Rhode Island is one of only a handful of states to not have a single school included in the Washington Post's annual High School Challenge, a ranking of more than 1,900 high schools throughout the country.
The reason: Rhode Island students are significantly behind the national average when it comes to taking Advanced Placement (AP) exams, and near the bottom of the country when it comes to passing them. In the class of 2010, only 17.9 percent of Ocean State students took an AP exam (compared with 28.3 percent nationally) and just 10.9 passed (compared with 16.9 percent nationally), according to a report issued by the College Board.
According to The Post, the formula used to rank the schools was to "divide the number of Advanced Placement, International Baccalaureate or other college-level tests a school gave in 2010 by the number of graduating seniors." The goal wasn't to measure to overall quality of the schools, but simply to track how well they are preparing "average students" for college.
The top 10 schools on the list came from seven different states, including Texas (3), Florida (2), Oregon, Arizona, Alabama, Indiana and New York.
College Advisor: Not Surprising
The rankings were compiled by well-known Post education columnist Jay Mathews. In an interview with GoLocalProv, Mathews said this was the second consecutive year a Rhode Island high school has not made the list. While he did not connect with every school in the state, he said that he reached out to many of the schools that appeared near the top of GoLocalProv's high school rankings last month, including Barrington High School, Classical High School, East Greenwich High School and Scituate High School.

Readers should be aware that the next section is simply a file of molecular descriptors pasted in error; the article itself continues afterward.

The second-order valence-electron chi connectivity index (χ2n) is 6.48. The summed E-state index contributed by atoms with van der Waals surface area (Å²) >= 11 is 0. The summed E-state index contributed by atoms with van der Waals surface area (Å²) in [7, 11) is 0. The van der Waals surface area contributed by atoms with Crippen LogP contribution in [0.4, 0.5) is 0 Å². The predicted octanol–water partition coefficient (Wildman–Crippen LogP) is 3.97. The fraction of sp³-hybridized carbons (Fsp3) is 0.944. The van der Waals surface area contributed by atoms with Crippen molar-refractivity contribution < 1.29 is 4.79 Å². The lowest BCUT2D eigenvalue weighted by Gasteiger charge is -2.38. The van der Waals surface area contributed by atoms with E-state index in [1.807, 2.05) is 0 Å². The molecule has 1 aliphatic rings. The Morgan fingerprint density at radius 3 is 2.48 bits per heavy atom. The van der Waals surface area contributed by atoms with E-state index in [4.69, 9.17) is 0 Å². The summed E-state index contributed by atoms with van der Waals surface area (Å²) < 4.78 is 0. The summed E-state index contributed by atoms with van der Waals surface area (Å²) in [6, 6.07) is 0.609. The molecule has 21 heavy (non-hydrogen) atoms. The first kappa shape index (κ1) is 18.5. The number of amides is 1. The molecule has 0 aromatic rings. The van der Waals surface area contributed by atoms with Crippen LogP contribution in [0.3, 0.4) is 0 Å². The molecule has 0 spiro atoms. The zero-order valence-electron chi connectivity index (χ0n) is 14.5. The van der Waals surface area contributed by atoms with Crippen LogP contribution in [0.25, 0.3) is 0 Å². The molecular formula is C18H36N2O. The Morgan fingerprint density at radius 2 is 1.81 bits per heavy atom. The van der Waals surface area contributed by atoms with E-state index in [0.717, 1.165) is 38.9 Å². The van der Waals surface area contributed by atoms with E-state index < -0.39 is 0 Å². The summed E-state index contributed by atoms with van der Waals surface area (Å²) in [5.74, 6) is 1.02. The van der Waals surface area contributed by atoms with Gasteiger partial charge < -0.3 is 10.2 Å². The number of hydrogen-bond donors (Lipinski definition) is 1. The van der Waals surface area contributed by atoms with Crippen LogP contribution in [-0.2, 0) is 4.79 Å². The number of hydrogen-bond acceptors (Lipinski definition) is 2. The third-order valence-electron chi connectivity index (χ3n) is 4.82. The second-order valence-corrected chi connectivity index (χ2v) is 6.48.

The lack of Rhode Island schools on The Post's list came as no surprise to Cristiana Quinn, the founder of College Admission Advisors, LLC and a GoLocalProv college admissions expert. Quinn said there are certainly some schools doing a better job than others, but the state is known for not offering enough AP or International Baccalaureate (IB) courses.
"I work with students from all over and I see this all the time," Quinn said. "In other states, students are taking AP courses in tenth, eleventh and twelfth grade, sometimes even in ninth grade. Many schools aren't offering that in Rhode Island."
The Importance Of Advanced Courses
While Quinn doesn't believe college admissions officers would be scared away by Rhode Island schools not making The Post's rankings, she said AP courses and the IB programs are important to colleges because they're the same in every part of the country.
"IB and AP have a standardized curriculum," she said. "Biology in Barrington and biology in Woonsocket can be different. In an era of grade inflation in our schools, IB and AP are gold to colleges."
The College Board, which authors an annual report on the nation's performance on AP exams, suggests that AP coursework isn't just impressive to college admissions officers; it also means students will likely remain - and succeed - in college.